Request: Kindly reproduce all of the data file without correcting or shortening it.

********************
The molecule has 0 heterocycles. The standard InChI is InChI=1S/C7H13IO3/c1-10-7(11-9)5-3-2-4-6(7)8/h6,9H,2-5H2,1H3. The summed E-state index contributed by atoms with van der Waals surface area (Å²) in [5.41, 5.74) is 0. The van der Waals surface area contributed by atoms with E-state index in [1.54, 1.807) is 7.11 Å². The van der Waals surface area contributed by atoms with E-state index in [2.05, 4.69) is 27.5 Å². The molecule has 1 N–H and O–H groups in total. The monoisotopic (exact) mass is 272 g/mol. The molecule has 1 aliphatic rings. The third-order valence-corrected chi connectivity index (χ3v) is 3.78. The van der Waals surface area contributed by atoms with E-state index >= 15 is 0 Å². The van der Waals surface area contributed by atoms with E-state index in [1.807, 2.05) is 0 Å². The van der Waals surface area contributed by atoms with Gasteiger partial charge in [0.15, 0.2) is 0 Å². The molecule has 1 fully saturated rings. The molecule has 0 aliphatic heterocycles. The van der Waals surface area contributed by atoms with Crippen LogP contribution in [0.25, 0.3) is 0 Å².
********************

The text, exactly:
The molecule has 0 heterocycles. The standard InChI is InChI=1S/C7H13IO3/c1-10-7(11-9)5-3-2-4-6(7)8/h6,9H,2-5H2,1H3. The summed E-state index contributed by atoms with van der Waals surface area (Å²) in [5.41, 5.74) is 0. The van der Waals surface area contributed by atoms with E-state index in [1.54, 1.807) is 7.11 Å². The van der Waals surface area contributed by atoms with E-state index in [2.05, 4.69) is 27.5 Å². The molecule has 1 N–H and O–H groups in total. The monoisotopic (exact) mass is 272 g/mol. The molecule has 1 aliphatic rings. The third-order valence-corrected chi connectivity index (χ3v) is 3.78. The van der Waals surface area contributed by atoms with E-state index >= 15 is 0 Å². The van der Waals surface area contributed by atoms with E-state index in [1.807, 2.05) is 0 Å². The van der Waals surface area contributed by atoms with Gasteiger partial charge in [0.15, 0.2) is 0 Å². The molecule has 1 fully saturated rings. The molecule has 0 aliphatic heterocycles. The van der Waals surface area contributed by atoms with Crippen LogP contribution in [0.25, 0.3) is 0 Å².